Insiders clash on tourist growth in S’ville, agree on hotel shortage

Sok Chan / Khmer Times No Comments Share:
Locals prepare to ride jet skis in Sihanoukville. KT/Chor Sokunthea

Despite opposing claims by leading sector figures, local authorities in Preah Sihanouk say tourist numbers in the coastal province continue to experience a healthy growth.

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During the first nine months of the year, the number of visitors – both local and foreign – to Preah Sihanouk grew by 6.65 percent, totalling 1.61 million people, said Taing Sochet Krisna, director of the provincial tourism department.

According to Mr Krisna, nearly 1.2 million locals visited the region from January to September, a 2.72 percent increase. The number of international tourists rose at a faster rate, increasing by 19.45 percent to reach almost 415,000 people.

However, these figures contradict claims made by other prominent figures in the tourism sector.

“There has been a nearly 70 percent drop in the number of locals visiting the region,” said Thourn Sinan, chairman of the Cambodian chapter of the Pacific Asia Travel Association (PATA).

“More and more local tourists are now choosing to visit the islands or Kampot and Kep instead of Sihanoukville,” Mr Sinan said.

Mr Sinan attributed the drop to an insufficient supply of accommodation options and high prices across the board. He said that many local businesses have been taken over by Chinese nationals, a fact that local travellers resent and that was causing a “lack of Cambodian smiles and smells.”

Preah Sihanouk tourism department’s Mr Krisna said that those that claim that the flow of local tourists is dwindling are only taking a superficial look at Sihanoukville’s town centre and Ochheuteal Bay, not taking into consideration the rest of the province.

“We have officials recording data for every resort and tourism area in the province. Data from hotels, guesthouses and apartments shows that numbers are on the rise,” Mr Krisna said.

“While we acknowledge that there has been a decline of local tourists during some seasons in the past, we can confidently say that from January to September this year the number of local tourists has increased,” Mr Krisna added.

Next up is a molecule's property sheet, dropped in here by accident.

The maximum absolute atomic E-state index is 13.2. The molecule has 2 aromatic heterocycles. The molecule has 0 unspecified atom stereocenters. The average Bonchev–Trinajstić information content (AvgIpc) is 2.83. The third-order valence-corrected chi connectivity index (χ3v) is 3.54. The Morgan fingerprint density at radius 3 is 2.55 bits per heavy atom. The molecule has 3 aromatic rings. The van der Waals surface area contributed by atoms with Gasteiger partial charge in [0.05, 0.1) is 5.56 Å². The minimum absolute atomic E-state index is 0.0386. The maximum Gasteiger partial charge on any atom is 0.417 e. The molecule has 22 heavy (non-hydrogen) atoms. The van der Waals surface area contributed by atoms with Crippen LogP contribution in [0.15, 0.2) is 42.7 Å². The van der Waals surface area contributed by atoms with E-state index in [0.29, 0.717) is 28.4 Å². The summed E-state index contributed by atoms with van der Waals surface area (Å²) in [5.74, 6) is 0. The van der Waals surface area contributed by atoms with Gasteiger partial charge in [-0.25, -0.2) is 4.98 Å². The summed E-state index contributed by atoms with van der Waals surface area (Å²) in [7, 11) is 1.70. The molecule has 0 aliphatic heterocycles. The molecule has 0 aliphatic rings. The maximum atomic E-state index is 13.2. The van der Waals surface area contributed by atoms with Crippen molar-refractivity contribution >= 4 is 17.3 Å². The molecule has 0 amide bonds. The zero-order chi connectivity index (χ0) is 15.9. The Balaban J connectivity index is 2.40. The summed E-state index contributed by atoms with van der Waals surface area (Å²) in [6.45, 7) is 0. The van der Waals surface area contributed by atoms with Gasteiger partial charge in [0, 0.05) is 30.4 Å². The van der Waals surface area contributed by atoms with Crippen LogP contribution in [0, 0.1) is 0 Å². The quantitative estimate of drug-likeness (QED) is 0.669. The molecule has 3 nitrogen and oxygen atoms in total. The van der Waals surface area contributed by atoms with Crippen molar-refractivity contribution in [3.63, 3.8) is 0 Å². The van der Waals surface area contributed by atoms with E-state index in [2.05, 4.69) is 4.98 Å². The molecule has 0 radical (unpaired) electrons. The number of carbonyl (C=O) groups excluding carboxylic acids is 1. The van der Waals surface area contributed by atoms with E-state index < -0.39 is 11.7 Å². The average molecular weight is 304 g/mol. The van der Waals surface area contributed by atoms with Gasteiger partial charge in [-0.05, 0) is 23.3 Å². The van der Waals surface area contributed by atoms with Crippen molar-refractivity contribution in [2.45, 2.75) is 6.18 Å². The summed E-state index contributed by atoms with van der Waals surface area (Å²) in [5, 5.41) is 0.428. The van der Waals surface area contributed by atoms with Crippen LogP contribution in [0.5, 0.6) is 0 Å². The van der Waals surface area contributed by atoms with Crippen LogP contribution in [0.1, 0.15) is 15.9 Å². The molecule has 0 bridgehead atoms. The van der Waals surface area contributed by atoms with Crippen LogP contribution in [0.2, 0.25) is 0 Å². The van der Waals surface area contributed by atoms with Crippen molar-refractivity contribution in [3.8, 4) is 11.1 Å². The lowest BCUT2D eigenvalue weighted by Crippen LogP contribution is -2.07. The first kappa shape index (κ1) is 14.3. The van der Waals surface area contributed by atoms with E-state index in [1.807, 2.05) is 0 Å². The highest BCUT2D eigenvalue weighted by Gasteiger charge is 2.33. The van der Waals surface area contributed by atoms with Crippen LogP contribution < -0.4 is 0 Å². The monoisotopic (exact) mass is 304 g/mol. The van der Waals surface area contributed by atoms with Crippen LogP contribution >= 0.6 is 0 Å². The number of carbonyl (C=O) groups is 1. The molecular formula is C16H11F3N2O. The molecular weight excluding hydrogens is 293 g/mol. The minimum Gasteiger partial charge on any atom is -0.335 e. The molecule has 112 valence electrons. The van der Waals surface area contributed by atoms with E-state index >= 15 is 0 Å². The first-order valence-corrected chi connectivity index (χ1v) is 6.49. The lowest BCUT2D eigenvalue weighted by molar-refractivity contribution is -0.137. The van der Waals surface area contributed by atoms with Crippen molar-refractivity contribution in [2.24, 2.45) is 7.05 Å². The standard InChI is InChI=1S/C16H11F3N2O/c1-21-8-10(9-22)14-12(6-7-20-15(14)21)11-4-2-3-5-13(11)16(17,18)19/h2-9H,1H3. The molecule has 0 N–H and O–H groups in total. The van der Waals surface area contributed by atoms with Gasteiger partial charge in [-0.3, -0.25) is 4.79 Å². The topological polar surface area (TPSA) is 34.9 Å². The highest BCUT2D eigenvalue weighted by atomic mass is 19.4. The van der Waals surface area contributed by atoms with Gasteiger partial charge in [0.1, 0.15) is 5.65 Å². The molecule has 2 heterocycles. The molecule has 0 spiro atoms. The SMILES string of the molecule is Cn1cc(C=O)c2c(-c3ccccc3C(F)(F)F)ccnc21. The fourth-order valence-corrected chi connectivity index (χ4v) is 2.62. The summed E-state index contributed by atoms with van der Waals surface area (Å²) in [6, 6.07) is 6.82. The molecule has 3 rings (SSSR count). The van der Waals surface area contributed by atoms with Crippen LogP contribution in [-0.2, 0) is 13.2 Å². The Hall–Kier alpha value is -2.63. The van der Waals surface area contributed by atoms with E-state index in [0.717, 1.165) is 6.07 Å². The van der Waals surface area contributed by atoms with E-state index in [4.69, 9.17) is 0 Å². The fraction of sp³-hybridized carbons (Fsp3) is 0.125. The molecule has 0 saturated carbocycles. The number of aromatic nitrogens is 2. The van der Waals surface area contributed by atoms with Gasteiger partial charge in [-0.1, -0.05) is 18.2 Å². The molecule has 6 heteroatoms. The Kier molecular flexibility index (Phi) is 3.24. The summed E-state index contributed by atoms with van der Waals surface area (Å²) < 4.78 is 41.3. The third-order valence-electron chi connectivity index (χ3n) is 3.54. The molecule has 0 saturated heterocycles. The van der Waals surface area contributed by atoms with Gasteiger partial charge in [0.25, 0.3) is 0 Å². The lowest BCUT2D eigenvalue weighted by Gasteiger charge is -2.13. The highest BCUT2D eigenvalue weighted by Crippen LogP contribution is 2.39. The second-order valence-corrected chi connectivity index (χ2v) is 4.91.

However, Mr Krisna agrees with Mr Sinan in that there isn’t enough accommodation options to fill current demand.

“The number of hotels and guesthouses is not enough to accommodate local visitors, especially in Ochheuteal Beach, where most establishments are owned by Chinese nationals who charge high prices. Because of this, a lot of local tourists are choosing to go to other places, like other beaches near Ochheuteal or the islands,” he said.

To combat the accommodation shortage, Mr Krisna encouraged local businesspeople to invest in budget and mid-range guesthouses and hotels in the area.

Meanwhile, PATA’s Mr Sinan says tourist numbers will continue their downward trend if no action is taken.

“The government must straighten law enforcement, invest into infrastructure – including waste management, water and electricity – and put a cap on the amount of Chinese investment allowed in the area,” Mr Sinan, adding that “it is important to keep the identity of Cambodian culture.”

Interior Minister Sar Kheng last month ordered the creation of a taskforce to provide additional support to provincial authorities cracking down on crimes committed by foreign nationals.

Mr Kheng said that crimes plaguing Sihanoukville include murder, drug trafficking and gambling, which has led to extortion and kidnapping cases as the foreign population there has ballooned.

Earlier this month, Mr Kheng was asked by reporters about a drop in national tourists to the province because they fear for their safety.

“Because of that issue, we created a taskforce to go there and help solve the crime problem,” he responded.

Mr Kheng said the taskforce – which includes officials form the General Department of Administration, the National Police, the General Department of Immigration, and legal experts – is advising provincial authorities on how to best reduce crime.

“I have not ordered them to be there permanently and they are just going to stay in the province to assess the situation,” Mr Kheng said. “They will provide ideas on what needs to be done to reduce crime.”

“If there are some problems that the provincial authorities cannot solve, they must report the matter to the ministry,” he added.

He added that the province also has environmental and land conflict problems due to an increase in investment there which has driven up land prices.

According to numbers from the provincial tourism department, Chinese tourists top the list of visitors to Preah Sihanouk by nationality. During the first nine months of the year, 130,644 Chinese nationals visited the province, a 38.5 percent hike. China is followed by Vietnam (28,787 visitors), England (25,397), Russia (25,722) and France (23,417).

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